For most people in their 20’s and early 30’s, the topic of estate planning seems to be something for older generations to discuss. It follows the natural course that one starts to sort their affairs the closer they get to the end of their life. Of course, this assumes our lives have a definitive timeline. However, life is unpredictable, uncertain, and sadly can be tragic. That is why I urge all millennials to think outside the box and not wait to discuss and take action with their estate planning. It is incredibly important for all ages – young and old – and there are some relatively easy things that millennials can and should do to protect themselves, their beliefs, and their impact on the world.
The Pew Research Center defines “adult millennials” as those who are 18 to 33 years old. With dependent healthcare coverage extending now until age 26, many millennials remain on their parents healthcare plans for extended periods of time after they transition into adulthood. However, many millennials (and their parents for that matter) may not realize that after they turn 18, their parents and other family members no longer have a legal right to access their health information.
Imagine what would happen if a young college student became ill, was rushed to the hospital, but none of her family members could access her health information, talk to her doctors, or make decisions on her behalf. Due to the Privacy Rule of the Health Insurance Portability and Accountability Act (more commonly known as HIPAA), doctors and nurses do not have a legal obligation to discuss a young adult’s medical condition or treatment with his or her parents, even if the parents are footing the medical bill or the young adult is covered by the parents’ health insurance. While the medical provider has the discretion whether to disclose information or talk with the young adult’s parents, it is likely that the medical provider will err on the side of privacy rather than providing such highly confidential information. So, what can you do to avoid this unfortunate situation?
Executing a few simple estate planning documents will allow you to control who can access your health information and make health decisions on your behalf, in the manner you choose, should something ever happen to you. Being a millennial myself, this is something that hits close to home. I recently realized that I had not appointed health care agents to receive my health information and make decisions for me if I was ever in an emergency situation! To close that gap, I chose to execute the following legal documents.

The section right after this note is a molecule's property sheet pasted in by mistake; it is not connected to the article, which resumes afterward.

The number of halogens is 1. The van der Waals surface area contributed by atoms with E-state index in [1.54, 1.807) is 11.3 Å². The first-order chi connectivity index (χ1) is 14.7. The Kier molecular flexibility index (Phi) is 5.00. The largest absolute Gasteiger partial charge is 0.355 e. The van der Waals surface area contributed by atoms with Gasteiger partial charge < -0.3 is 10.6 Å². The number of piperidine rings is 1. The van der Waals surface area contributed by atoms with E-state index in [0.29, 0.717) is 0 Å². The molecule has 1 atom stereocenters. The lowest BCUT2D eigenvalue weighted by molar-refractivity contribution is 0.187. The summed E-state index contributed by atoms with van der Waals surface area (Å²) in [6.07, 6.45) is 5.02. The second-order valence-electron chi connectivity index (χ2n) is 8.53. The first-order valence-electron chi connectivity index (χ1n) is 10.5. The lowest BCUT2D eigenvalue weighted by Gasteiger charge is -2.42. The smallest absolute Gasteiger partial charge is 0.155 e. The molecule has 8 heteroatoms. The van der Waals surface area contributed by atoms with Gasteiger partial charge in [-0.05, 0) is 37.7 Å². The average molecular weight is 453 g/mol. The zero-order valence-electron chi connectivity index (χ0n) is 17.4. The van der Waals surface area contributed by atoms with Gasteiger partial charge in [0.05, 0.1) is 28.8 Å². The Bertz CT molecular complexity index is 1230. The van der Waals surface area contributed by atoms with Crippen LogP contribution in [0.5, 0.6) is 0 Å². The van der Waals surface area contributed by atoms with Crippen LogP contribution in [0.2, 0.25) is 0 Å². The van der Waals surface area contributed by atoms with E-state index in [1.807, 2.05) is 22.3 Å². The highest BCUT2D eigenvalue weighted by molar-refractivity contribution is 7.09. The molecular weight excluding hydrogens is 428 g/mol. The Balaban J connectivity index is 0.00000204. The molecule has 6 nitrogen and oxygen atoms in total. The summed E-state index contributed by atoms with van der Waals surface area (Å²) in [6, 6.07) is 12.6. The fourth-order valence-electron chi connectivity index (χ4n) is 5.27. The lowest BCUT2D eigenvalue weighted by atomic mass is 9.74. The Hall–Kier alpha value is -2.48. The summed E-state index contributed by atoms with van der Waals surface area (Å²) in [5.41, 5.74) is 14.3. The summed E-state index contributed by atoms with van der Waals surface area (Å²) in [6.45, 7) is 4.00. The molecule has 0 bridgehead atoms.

- An advance health care directive, or a medical power of attorney, allows you to appoint an agent to make your health care decisions if you ever become incapacitated and thus unable to make those decisions on your own. Regardless of whether you actually choose Mom and/or Dad to make your health care decisions in the event of your incapacity, your health care agent should nonetheless be a trusted friend or relative. Note that the advanced health care directive can provide specific instructions to the agent regarding care and treatment options.
- A HIPAA waiver, or privacy affidavit, serves as an authorization for specifically named individuals to receive your health information. A HIPAA waiver can give broad authorization for someone to access all of your health information, or caveats can be carved out, such as a prohibition against sharing psychiatric, sexual health, or drug information.
- A living will, is a document separate from your advanced healthcare directive that specifically instructs doctors and nurses what to do if you require life-prolonging procedures. Remember that episode of Grey’s Anatomy where Dr. Yang attends to a code blue patient and the nurse shouts “She’s DNR! Do Not Resuscitate!”? The patient in that episode had a living will in which she had specifically elected not to be kept on life support. Even if you think that your family or loved ones would know what to do in that situation it is important to be specific in a legal document so as to avoid conflict or unintended consequences. Plus, what greater gift can you leave your loved ones than to remove the emotional stress from having to make such a grave life or death decision?